|The Black Feathers|
Musically each artist arrives on the Americana spectrum from a different perspective. The Black Feathers is heavily influenced by a folk style delivery, sprinkling a stripped back simple acoustic sound with the sparkling precipitation of gold dust harmonies. Aside from a number of studio contributions, The Black Feathers is entirely the vehicle for Ray Hughes and Sian Chandler to project the enormous depth of their talent. While being active on the circuit for a little longer in terms of shows and releases, The Rosellys hop from being the core duo of Simon and Rebecca to a bona fide band complete with drums and pedal steel, and an emerging role in backing a number of touring American artists on the shared Clubhouse roster. Musically they adopt the oxymoron moniker of British Americana and rarely shy away from a deep rooted US influence. Even going back to their duo roots for this evening’s show, Simon flitted between fiddle and guitar, while a family member played cello on a couple of songs. Needless to say, The Black Feathers was quite simply Ray’s acoustic guitar and Sian’s wonderful voice.
The Rosellys released their latest album THE GRANARY SESSIONS in the late summer days of 2015 and have spent a considerable amount of time promoting it via numerous live dates. A couple of songs from this record impressed during the fifty minutes they spent on stage this evening in ‘Asheville 1784’ and ‘A Thousand Miles’. Although The Rosellys have fleetingly crossed my path on the circuit over the last half a dozen years, this was probably the most focussed observation. Among their attributes are the evolving vocal range of Rebecca and the added diversity of Simon’s enhanced fiddle playing. The songs are generally ripe with ear pleasing melodies and this was extended to at least one new composition previewed during the evening. The profile of The Rosellys has notably increased in the wake of their tie up with Clubhouse Records and one of their upcoming high profile projects is to once again support the excellent Don Gallardo on a fair few of his UK dates this spring.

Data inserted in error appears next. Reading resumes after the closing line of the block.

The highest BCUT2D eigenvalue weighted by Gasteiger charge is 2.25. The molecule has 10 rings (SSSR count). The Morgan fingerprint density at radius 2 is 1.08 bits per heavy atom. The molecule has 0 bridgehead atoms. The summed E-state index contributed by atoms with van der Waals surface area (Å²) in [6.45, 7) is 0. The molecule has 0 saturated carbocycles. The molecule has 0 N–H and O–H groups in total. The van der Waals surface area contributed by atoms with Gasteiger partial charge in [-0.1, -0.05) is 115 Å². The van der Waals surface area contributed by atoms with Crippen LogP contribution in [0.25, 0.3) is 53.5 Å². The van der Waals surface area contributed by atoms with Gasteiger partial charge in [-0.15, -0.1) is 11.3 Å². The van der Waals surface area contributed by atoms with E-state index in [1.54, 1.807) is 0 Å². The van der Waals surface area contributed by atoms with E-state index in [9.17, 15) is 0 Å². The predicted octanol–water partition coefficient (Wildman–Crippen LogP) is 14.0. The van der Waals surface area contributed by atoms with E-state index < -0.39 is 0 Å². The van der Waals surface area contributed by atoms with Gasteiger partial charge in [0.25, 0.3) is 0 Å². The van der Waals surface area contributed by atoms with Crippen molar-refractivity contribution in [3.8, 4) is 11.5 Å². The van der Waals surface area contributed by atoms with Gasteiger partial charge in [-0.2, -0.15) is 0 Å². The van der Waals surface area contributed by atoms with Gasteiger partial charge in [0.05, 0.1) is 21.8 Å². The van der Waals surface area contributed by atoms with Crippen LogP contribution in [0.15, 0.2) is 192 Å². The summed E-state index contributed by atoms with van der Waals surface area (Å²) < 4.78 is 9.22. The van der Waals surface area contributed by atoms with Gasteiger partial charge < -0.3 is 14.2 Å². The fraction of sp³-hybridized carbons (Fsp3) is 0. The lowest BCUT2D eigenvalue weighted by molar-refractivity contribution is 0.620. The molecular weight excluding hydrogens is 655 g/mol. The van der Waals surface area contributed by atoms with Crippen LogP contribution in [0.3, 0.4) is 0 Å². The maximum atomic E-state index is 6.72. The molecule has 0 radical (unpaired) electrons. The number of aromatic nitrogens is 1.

The real crux of what makes The Black Feathers tick is the intuitive harmonious chemistry between Ray and Sian. This straddles the standard and innovative, while being constantly engaging. Sian was slightly under the weather during this show, but this failed to mask the inner beauty of her vocals. The highest compliment is to eulogise how her vocals melt into each song and to categorically state that she extracts direct influence from the depth of her soul. Sian continues to develop the role of the stage voice-piece, cultivating a persona in the mould of Josienne Clarke. This slightly dark and ironic image fits perfectly with the theme of many of the songs and led to the duo covering the iconic classic ‘Spirit in the Sky’ in a creative harmony-packed gothic style. Twice Ray and Sian ditched the amplification to step off mic and complete the removal of any artificial barrier between artist and audience. The first occasion was to deliver ‘You Will Be Mine’ off their debut EP, and buoyed by this experience, duly repeated it for an encore version of Joni Mitchell’s ‘Big Yellow Taxi’.